If it's this simple, how do people go wrong? Like buying a franchise, you want to start with the price. I'll compare Yum! Brands to 3D Systems Corporation because of some major differences that I can highlight. As the table below shows, YUM and DDD are similarly priced at $74.39 and $75.85. By itself, this number means nothing. I cringe when I read about someone looking to buy shares with an analysis consisting of, "Down ~11% today to $120. Think it's time to buy, or will it continue to drop?"
Without knowing how much money your Taco Bell franchise is going to make, how would you be able to determine if $1.2 to $2.4 million is a good price? If it were only making $10,000 a year, you'd be insane to pay $1.2 million. Even with a 20% growth rate, it would take over 17 years to break even! Likewise, if it made $200,000 a year and consistently grew by 20% every year, but cost $100 million to own, it would take 25 years to break even. Now take into consideration that 20% consistent growth is near impossible and it will most likely even out at a much lower growth rate. Also, in that 25+ years you're likely to have a competitor or two pop up and they're going to try to take away your customers with a newer and better product. Can your Taco Bell survive if a Chipotle (CMG) opens up shop across the street? Maybe, but you're going to have to spend more on marketing and research & development to keep or grow your bottom line.
This brings us to the stock version of the above description, price per earnings, or P/E. Yum! Brands sports a lofty 31.21 P/E, based on earnings per share, EPS, of $2.38 over the previous 4 quarters. Since YUM has a rich history of earnings, I can find the 10 year Compound Annual Growth Rate, or CAGR, and use that as my average rate of growth. For my CAGR and EPS growth calculations, I use 3 year averages to round out the effects of outliers. As the table shows, I get a 13% compound annual growth rate. Based on my $2.38 EPS and a 13% growth rate, it will take a little over 13 years to get back my initial investment. No wonder Warren Buffett sticks to Dairy Queen (BRK.A)!
As bad as YUM seems, 3D Systems is even worse, with a P/E of 164.5! Not only that, the company has lost money in so many of the previous 10 years that I can't even calculate a 10 year growth rate, let alone 5 or 3 year. In fact, the best I can do is get a 2 year growth rate. At first glance, that 510% growth looks amazing. The reality though is that like the longer-term growth rates, it's meaningless. From 2009 to 2010, the EPS jumped by 21 times its value from $0.02 to $0.42, and then immediately dropped by 6 times its value to $0.07 in 2011. Any serious investor will tell you that the earnings are too inconsistent to make a decent 10 year CAGR prediction. In fact, I wouldn't even entertain the idea of a 2 year CAGR prediction. So what do you do with a 164.5 P/E and a virtually unknowable future growth rate in a relatively new field with lots of competition popping up every day? You look somewhere else. If you end up making a profit that can beat the S&P average it will be by sheer luck and nothing else. On the other hand, if this is your first time investing and you end up losing everything by buying into a company with a P/E of 164.5, you might just start to tell yourself that investing is no different than gambling.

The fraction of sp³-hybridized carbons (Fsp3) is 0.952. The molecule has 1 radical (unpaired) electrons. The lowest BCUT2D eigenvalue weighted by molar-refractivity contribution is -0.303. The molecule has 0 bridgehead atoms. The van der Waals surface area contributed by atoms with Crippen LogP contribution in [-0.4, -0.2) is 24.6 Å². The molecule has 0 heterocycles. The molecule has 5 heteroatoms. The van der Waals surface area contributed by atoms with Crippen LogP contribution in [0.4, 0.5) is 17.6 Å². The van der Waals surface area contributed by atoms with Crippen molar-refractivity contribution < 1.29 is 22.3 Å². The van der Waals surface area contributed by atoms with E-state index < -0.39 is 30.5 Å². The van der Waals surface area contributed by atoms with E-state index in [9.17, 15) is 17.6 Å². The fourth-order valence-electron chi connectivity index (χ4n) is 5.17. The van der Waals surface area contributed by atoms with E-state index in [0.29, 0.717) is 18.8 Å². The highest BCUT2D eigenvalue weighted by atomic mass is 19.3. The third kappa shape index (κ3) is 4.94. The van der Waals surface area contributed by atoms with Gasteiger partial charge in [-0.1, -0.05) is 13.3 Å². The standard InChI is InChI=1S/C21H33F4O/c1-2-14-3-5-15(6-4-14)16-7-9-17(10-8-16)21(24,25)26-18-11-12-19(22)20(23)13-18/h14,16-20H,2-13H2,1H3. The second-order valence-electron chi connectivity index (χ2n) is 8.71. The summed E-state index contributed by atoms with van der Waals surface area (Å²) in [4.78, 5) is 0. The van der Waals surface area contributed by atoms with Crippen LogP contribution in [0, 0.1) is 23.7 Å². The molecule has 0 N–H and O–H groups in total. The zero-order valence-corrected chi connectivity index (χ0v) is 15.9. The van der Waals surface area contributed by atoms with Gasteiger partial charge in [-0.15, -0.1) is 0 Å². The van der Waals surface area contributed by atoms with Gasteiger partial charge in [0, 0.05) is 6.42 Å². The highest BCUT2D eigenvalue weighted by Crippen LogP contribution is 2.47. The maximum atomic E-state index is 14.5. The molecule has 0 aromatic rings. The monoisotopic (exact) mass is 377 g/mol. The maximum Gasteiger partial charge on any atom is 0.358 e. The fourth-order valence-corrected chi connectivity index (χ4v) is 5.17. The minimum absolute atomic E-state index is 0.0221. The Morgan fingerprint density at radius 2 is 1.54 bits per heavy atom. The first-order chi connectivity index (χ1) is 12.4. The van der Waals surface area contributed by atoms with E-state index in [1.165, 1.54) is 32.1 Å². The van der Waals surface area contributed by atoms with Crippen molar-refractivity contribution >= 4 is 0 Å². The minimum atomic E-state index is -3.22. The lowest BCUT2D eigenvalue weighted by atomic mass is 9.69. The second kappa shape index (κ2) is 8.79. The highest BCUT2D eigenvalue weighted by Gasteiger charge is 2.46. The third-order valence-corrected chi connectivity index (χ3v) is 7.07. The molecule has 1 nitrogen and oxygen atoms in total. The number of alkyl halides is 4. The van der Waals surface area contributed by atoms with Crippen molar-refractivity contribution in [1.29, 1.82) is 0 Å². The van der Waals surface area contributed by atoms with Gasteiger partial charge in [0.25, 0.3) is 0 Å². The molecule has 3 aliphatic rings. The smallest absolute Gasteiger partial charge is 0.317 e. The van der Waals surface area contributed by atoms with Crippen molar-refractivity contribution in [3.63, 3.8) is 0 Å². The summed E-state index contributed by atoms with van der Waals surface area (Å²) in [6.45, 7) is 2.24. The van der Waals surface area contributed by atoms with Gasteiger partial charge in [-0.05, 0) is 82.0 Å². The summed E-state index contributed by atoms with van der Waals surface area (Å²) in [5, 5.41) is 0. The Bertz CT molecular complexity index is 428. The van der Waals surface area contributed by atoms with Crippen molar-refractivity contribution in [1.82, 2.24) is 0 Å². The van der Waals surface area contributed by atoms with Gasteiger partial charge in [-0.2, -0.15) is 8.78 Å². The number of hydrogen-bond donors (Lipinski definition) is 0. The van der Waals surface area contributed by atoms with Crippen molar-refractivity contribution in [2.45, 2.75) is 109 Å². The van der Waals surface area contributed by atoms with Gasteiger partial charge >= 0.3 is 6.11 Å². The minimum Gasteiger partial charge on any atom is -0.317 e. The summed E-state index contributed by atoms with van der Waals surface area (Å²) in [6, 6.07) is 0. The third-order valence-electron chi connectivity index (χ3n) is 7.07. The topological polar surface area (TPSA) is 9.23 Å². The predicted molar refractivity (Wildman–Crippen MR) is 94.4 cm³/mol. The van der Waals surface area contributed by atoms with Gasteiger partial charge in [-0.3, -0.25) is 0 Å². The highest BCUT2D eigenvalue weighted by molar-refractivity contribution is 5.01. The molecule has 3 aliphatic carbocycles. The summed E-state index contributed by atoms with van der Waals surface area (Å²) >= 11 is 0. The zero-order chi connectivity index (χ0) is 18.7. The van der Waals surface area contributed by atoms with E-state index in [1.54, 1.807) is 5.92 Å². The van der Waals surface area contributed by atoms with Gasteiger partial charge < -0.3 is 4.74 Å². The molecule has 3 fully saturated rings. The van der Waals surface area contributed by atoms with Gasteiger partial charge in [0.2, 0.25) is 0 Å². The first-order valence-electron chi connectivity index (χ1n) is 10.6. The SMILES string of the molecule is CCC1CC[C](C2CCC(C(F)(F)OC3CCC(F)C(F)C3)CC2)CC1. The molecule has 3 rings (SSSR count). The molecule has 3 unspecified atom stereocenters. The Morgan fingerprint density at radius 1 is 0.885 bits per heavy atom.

Investing doesn't have to be gambling, though. If I presented you with the opportunity to buy a 3D printing franchise at a cost that would take you anywhere from 15 to 100 years to break even on, with no guarantee that it'll even survive that long due to all the competition, would you take me up on the offer? The answer seems more obvious when framed this way.
Note the difference between saying that the company is bad and the investment is bad. Being a value investor means that you can recognize that even though 3D printing, electric cars, social media or Doritos Locos Tacos are the future, like everything else in this world they have to be reasonably priced. The difference between investing and gambling can be as simple as asking, "but at what cost?"
Thanks for reading my article! I appreciate any feedback I receive below.